TITATIVE easing (QE) would have a less dramatic effect in the Eurozone than in the UK, according to research out yesterday, as a senior European official signalled that the policy may not be pursued at all.
A report by credit ratings agency Moody’s argued that with sovereign bond yields already very low in the euro area, QE would have less of an impact than it had for the countries that started purchasing assets more quickly after the financial crisis.
“QE is most powerful where yields are highest and furthest away from fair values.
“However, with the exception of securitisation markets, financial markets are generally functioning and asset prices do not appear abnormally low,” said the authors of the research.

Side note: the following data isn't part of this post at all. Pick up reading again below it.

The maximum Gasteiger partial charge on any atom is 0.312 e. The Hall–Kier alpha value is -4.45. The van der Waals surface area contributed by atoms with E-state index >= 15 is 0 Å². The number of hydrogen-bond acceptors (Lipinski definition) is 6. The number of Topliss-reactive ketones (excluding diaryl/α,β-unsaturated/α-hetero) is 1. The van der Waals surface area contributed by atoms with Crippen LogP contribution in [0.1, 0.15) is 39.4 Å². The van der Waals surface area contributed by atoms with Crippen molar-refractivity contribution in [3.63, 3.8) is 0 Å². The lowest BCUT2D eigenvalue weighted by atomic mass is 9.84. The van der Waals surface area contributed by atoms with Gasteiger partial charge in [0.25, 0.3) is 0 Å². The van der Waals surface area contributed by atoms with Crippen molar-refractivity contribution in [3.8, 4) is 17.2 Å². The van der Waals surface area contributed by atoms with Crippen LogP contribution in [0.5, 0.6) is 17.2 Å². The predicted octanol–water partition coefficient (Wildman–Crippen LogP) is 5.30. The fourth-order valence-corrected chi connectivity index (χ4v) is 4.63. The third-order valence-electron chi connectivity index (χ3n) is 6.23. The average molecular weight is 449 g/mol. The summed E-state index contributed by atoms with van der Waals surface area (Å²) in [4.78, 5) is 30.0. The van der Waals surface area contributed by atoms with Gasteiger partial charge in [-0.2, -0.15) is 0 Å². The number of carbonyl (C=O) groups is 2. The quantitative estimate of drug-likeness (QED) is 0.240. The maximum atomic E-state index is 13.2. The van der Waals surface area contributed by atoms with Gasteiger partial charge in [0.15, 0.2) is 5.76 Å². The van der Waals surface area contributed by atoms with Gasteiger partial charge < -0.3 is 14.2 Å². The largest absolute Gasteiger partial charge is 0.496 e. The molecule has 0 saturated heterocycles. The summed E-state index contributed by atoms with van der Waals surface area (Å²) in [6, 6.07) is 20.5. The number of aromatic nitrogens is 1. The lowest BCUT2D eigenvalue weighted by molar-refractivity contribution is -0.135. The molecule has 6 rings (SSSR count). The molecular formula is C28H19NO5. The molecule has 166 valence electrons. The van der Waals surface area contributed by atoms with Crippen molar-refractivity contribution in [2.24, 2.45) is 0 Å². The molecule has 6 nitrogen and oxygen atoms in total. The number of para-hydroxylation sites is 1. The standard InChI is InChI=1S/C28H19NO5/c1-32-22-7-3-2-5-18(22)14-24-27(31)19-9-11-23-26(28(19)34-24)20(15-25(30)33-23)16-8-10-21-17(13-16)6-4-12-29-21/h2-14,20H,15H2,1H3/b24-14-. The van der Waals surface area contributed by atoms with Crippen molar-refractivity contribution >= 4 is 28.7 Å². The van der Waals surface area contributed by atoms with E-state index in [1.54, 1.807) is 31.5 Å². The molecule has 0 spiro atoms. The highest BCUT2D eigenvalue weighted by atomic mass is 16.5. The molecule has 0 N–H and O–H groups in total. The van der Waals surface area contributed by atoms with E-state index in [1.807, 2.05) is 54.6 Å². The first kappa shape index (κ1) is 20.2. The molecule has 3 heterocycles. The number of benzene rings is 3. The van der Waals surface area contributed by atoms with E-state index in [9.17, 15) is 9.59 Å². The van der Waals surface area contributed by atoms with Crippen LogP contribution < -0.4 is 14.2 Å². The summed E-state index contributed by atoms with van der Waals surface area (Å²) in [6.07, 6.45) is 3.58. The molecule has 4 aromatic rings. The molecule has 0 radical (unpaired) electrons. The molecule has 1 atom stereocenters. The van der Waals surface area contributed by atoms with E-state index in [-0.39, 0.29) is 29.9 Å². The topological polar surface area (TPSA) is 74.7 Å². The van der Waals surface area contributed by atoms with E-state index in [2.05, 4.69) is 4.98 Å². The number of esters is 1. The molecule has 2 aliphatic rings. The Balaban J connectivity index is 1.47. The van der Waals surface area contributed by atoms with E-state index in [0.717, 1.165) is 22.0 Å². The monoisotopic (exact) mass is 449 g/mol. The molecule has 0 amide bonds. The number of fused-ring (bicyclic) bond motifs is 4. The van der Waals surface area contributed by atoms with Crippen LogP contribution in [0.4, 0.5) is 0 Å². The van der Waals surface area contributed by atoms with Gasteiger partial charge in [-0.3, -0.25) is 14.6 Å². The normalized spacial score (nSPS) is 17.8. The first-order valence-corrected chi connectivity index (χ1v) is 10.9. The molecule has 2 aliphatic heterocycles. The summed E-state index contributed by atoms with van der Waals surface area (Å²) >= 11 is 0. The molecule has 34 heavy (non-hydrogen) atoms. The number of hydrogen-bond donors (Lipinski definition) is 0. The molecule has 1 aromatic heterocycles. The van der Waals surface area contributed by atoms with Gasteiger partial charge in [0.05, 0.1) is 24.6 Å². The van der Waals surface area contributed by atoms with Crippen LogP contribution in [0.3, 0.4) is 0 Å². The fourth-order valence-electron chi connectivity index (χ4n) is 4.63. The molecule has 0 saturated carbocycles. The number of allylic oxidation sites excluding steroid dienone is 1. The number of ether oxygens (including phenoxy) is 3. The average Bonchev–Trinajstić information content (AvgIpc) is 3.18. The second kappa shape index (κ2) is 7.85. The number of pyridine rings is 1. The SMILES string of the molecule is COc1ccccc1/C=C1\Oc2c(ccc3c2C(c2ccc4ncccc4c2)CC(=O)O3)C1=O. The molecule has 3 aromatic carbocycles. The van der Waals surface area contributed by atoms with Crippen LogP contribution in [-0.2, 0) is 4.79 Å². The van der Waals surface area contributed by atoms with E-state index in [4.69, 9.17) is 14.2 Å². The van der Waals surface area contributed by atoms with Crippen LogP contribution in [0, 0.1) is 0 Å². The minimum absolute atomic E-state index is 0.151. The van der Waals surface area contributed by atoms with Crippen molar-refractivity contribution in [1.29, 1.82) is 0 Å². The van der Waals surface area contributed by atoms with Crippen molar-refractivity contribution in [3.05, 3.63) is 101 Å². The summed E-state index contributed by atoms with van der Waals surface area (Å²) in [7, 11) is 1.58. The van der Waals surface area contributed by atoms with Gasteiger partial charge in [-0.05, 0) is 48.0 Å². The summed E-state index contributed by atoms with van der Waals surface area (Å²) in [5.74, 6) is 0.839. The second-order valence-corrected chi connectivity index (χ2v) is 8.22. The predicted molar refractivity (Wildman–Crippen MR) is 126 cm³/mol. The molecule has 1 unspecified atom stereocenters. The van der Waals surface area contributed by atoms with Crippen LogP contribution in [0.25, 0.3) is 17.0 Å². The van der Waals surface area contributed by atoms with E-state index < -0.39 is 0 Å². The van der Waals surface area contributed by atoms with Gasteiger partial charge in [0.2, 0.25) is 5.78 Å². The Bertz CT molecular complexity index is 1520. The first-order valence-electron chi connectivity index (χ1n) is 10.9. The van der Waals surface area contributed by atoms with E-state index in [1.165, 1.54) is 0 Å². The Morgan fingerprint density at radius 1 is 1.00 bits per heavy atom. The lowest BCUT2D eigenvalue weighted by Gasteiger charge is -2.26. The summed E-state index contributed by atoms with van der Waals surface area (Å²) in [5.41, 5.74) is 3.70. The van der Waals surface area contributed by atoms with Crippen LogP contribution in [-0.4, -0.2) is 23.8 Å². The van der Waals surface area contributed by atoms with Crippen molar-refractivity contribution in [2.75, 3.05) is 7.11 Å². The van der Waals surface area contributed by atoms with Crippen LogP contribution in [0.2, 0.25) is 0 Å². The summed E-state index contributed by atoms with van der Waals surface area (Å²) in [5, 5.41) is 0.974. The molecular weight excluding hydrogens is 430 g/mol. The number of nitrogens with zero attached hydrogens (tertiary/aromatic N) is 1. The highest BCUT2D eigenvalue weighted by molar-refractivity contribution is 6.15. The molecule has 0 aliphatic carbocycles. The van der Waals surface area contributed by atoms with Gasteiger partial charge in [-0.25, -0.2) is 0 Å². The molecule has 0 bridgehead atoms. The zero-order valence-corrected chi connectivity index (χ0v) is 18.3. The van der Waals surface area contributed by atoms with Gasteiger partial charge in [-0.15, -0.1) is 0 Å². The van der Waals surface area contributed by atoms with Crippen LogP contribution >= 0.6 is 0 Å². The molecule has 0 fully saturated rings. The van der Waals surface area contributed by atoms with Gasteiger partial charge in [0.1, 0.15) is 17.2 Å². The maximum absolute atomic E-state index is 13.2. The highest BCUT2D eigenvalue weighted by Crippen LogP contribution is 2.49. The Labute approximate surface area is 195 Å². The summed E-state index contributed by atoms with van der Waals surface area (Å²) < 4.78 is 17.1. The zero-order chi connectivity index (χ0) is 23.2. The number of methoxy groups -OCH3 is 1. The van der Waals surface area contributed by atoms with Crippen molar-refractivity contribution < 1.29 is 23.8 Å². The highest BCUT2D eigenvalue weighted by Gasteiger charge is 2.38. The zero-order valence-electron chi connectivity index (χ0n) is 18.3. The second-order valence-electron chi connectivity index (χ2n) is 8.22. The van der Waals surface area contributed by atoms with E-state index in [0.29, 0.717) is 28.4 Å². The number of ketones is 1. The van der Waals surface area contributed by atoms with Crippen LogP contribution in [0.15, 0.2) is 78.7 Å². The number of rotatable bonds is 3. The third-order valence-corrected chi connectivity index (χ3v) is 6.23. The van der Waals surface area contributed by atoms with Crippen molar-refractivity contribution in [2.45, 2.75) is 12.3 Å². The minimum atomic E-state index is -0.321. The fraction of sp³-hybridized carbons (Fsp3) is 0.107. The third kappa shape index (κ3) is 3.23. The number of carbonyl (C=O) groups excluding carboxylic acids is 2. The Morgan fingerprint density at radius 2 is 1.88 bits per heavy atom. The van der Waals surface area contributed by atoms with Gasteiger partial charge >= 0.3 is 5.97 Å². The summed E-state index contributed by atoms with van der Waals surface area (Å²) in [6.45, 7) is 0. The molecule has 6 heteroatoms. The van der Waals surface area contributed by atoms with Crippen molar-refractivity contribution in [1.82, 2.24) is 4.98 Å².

Speaking to Bloomberg, ECB governing council member Ardo Hansson said: “I don’t think quantitative easing is a tool that’s needed right now”, adding that he wanted to wait for the central bank’s targeted long-term refinancing operations (TLTRO) to get underway.
BNP Paribas, one of the first banks which said that they expected the European Central Bank (ECB) to engage in QE, said yesterday that it no longer expected such a programme
“The probability of the ECB launching a broad-based asset-purchase programme has fallen following the package of measures announced in June,” said the report, adding: “There is a reluctance to deliver and we have revised our forecast accordingly. We no longer forecast such a purchase programme in our central scenario.”